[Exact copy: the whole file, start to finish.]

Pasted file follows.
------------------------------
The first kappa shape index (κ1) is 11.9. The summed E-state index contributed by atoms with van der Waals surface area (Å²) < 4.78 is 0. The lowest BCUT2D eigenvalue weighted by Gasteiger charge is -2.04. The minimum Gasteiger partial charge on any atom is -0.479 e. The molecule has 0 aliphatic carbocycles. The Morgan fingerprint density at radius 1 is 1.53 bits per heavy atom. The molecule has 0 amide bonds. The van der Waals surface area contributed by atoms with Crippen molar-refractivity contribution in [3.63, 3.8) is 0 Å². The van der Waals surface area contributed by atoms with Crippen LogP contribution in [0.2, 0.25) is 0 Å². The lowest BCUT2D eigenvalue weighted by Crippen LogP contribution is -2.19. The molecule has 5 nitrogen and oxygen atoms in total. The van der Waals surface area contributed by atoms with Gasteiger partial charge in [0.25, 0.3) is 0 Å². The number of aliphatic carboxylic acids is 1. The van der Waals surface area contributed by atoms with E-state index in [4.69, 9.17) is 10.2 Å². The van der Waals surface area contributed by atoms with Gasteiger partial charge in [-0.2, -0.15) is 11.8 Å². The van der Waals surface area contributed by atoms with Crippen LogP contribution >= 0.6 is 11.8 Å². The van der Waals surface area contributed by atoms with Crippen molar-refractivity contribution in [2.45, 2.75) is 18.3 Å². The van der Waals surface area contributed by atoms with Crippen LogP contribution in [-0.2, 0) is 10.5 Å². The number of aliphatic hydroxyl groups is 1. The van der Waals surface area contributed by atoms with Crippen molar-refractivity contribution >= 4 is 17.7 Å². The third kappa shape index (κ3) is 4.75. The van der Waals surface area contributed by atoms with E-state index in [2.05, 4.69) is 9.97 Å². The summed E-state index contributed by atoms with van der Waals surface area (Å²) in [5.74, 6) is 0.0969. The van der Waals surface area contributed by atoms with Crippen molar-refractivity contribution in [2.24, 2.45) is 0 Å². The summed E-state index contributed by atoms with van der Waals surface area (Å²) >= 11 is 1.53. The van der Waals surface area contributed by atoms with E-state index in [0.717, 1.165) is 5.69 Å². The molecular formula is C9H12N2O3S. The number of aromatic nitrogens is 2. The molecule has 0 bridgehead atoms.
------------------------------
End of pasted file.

The first kappa shape index (κ1) is 11.9. The summed E-state index contributed by atoms with van der Waals surface area (Å²) < 4.78 is 0. The lowest BCUT2D eigenvalue weighted by Gasteiger charge is -2.04. The minimum Gasteiger partial charge on any atom is -0.479 e. The molecule has 0 aliphatic carbocycles. The Morgan fingerprint density at radius 1 is 1.53 bits per heavy atom. The molecule has 0 amide bonds. The van der Waals surface area contributed by atoms with Crippen molar-refractivity contribution in [3.63, 3.8) is 0 Å². The van der Waals surface area contributed by atoms with Crippen LogP contribution in [0.2, 0.25) is 0 Å². The lowest BCUT2D eigenvalue weighted by Crippen LogP contribution is -2.19. The molecule has 5 nitrogen and oxygen atoms in total. The van der Waals surface area contributed by atoms with Gasteiger partial charge in [0.25, 0.3) is 0 Å². The number of aliphatic carboxylic acids is 1. The van der Waals surface area contributed by atoms with E-state index in [4.69, 9.17) is 10.2 Å². The van der Waals surface area contributed by atoms with Gasteiger partial charge in [-0.2, -0.15) is 11.8 Å². The van der Waals surface area contributed by atoms with Crippen LogP contribution >= 0.6 is 11.8 Å². The van der Waals surface area contributed by atoms with Crippen molar-refractivity contribution in [2.45, 2.75) is 18.3 Å². The van der Waals surface area contributed by atoms with Crippen LogP contribution in [-0.2, 0) is 10.5 Å². The number of aliphatic hydroxyl groups is 1. The van der Waals surface area contributed by atoms with Crippen molar-refractivity contribution >= 4 is 17.7 Å². The third kappa shape index (κ3) is 4.75. The van der Waals surface area contributed by atoms with E-state index in [2.05, 4.69) is 9.97 Å². The summed E-state index contributed by atoms with van der Waals surface area (Å²) in [5.74, 6) is 0.0969. The van der Waals surface area contributed by atoms with Crippen molar-refractivity contribution in [2.24, 2.45) is 0 Å². The summed E-state index contributed by atoms with van der Waals surface area (Å²) >= 11 is 1.53. The van der Waals surface area contributed by atoms with E-state index in [0.717, 1.165) is 5.69 Å². The molecular formula is C9H12N2O3S. The number of aromatic nitrogens is 2. The molecule has 0 bridgehead atoms.